The United States transportation systems are the perfect hunting
ground for all manners of killers. They provide access to victims,
hiding places to commit their crimes and dumping grounds galore. Both
evil humans and paranormal predators stalk these interstate super
highways, leaving death and destruction in their wake.
Where there are horrors, there must also be heroes who lead the fight
against evil. That is the purpose of the Brotherhood, a secret
organization tasked with protecting the innocent. They are police,
taxi drivers, truckers, bikers, etc. They come together from all
walks of life to take down serial killers, rapists, and human
Something ancient and hungry is working it’s way free into the
world, turning children into mindless monsters and using human
sacrifices to increase it’s power. It hides away in a hidden town,
not on any map. The residents there are captive, they cannot leave to
find help and the monster’s minions lurk about, prepared to make
their lives a living hell for trying.
A renegade cop, biker, trucker, and a book worm are the only ones on this thing’s tail after looking into multiple missing teenager cases and it may just save all of humanity if they can take him down.
Ever since I was little, I’ve enjoyed westerns. A large part of that is probably because I adore horses and the other part was watching movies with adults that liked westerns. I’ve seen a decent amount of John Wayne and Clint Eastwood movies, and so many others I couldn’t possibly name. Take that western love and add it to my love of fantasy and weird westerns are clearly going to be winners in my book. Here I showcase my love for five:
The Six-Gun Tarot by R.S. Belcher. (To be fair, this book makes it on a LOT of my lists.)
“Nevada, 1869: Beyond the pitiless 40-Mile Desert lies Golgotha, a cattle town that hides more than its share of unnatural secrets. The sheriff bears the mark of the noose around his neck; some say he is a dead man whose time has not yet come. His half-human deputy is kin to coyotes. The mayor guards a hoard of mythical treasures. A banker’s wife belongs to a secret order of assassins. And a shady saloon owner, whose fingers are in everyone’s business, may know more about the town’s true origins than he’s letting on.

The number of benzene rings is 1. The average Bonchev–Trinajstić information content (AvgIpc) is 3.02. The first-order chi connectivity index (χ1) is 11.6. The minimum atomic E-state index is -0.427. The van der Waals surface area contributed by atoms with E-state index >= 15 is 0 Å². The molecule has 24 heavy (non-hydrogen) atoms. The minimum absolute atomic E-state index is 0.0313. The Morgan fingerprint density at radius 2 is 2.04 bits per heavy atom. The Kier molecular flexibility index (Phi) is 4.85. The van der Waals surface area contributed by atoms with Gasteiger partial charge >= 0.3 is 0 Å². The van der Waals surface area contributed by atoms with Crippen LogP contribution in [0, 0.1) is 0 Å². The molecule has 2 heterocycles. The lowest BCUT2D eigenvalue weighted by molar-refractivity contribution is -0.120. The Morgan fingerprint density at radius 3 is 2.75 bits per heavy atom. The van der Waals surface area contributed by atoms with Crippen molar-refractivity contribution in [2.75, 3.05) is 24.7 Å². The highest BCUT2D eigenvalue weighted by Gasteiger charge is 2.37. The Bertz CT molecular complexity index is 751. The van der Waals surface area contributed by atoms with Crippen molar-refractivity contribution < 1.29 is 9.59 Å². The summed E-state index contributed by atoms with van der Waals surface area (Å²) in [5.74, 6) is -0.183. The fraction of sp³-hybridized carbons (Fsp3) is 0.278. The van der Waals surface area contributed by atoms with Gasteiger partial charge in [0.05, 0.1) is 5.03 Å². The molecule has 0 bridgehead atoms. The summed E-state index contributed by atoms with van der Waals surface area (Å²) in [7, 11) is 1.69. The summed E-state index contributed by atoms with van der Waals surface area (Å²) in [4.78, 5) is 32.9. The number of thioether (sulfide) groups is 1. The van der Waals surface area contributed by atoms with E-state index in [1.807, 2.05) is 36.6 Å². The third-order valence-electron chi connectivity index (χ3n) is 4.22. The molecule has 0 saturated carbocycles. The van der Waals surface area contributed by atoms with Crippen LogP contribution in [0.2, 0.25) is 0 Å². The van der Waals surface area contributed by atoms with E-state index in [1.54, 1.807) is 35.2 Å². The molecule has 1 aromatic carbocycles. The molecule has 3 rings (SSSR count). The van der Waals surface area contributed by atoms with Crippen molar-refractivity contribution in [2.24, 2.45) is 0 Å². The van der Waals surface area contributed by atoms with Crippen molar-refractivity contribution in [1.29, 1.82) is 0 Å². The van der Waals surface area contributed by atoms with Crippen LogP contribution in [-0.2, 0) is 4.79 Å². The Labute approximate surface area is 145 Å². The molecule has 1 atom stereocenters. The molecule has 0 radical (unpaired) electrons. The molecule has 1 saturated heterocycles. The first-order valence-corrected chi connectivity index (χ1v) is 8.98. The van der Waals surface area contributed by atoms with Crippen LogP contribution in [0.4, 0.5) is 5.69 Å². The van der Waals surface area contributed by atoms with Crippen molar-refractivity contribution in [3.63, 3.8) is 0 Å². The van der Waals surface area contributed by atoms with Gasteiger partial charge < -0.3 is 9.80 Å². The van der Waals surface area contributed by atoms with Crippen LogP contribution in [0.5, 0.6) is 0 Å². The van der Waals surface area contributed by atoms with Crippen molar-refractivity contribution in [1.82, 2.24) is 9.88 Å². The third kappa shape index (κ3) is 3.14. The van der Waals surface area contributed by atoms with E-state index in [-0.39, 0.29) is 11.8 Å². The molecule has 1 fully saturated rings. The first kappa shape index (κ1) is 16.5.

A haven for the blessed and the damned, Golgotha has known many strange events, but nothing like the primordial darkness stirring in the abandoned silver mine overlooking the town. Bleeding midnight, an ancient evil is spilling into the world, and unless the sheriff and his posse can saddle up in time, Golgotha will have seen its last dawn…and so will all of Creation. “
My rating: 5 out of 5 stars
2. Walk on Earth a Stranger by Rae Carson
“Gold is in my blood, in my breath, even in the flecks in my eyes.
Lee Westfall has a strong, loving family. She has a home she loves and a loyal steed. She has a best friend—who might want to be something more.
She also has a secret.
Lee can sense gold in the world around her. Veins deep in the earth. Small nuggets in a stream. Even gold dust caught underneath a fingernail. She has kept her family safe and able to buy provisions, even through the harshest winters. But what would someone do to control a girl with that kind of power? A person might murder for it.
When everything Lee holds dear is ripped away, she flees west to California—where gold has just been discovered. Perhaps this will be the one place a magical girl can be herself. If she survives the journey.
The acclaimed Rae Carson begins a sweeping new trilogy set in Gold Rush-era America, about a young woman with a powerful and dangerous gift. “
My rating: 5 out of 5 stars
3. Wake of Vultures by Lila Bowen
“Nettie Lonesome lives in a land of hard people and hard ground dusted with sand. She’s a half-breed who dresses like a boy, raised by folks who don’t call her a slave but use her like one. She knows of nothing else. That is, until the day a stranger attacks her. When nothing, not even a sickle to the eye can stop him, Nettie stabs him through the heart with a chunk of wood and he turns to black sand.
And just like that, Nettie can see.
But her newfound sight is a blessing and a curse. Even if she doesn’t understand what’s under her own skin, she can sense what everyone else is hiding—at least physically. The world is full of evil, and now she knows the source of all the sand in the desert. Haunted by the spirits, Nettie has no choice but to set out on a quest that might lead her to find her true kin . . . if the monsters along the way don’t kill her first.”
My rating: 5 out of 5 stars
4. American Hippo by Sarah Gailey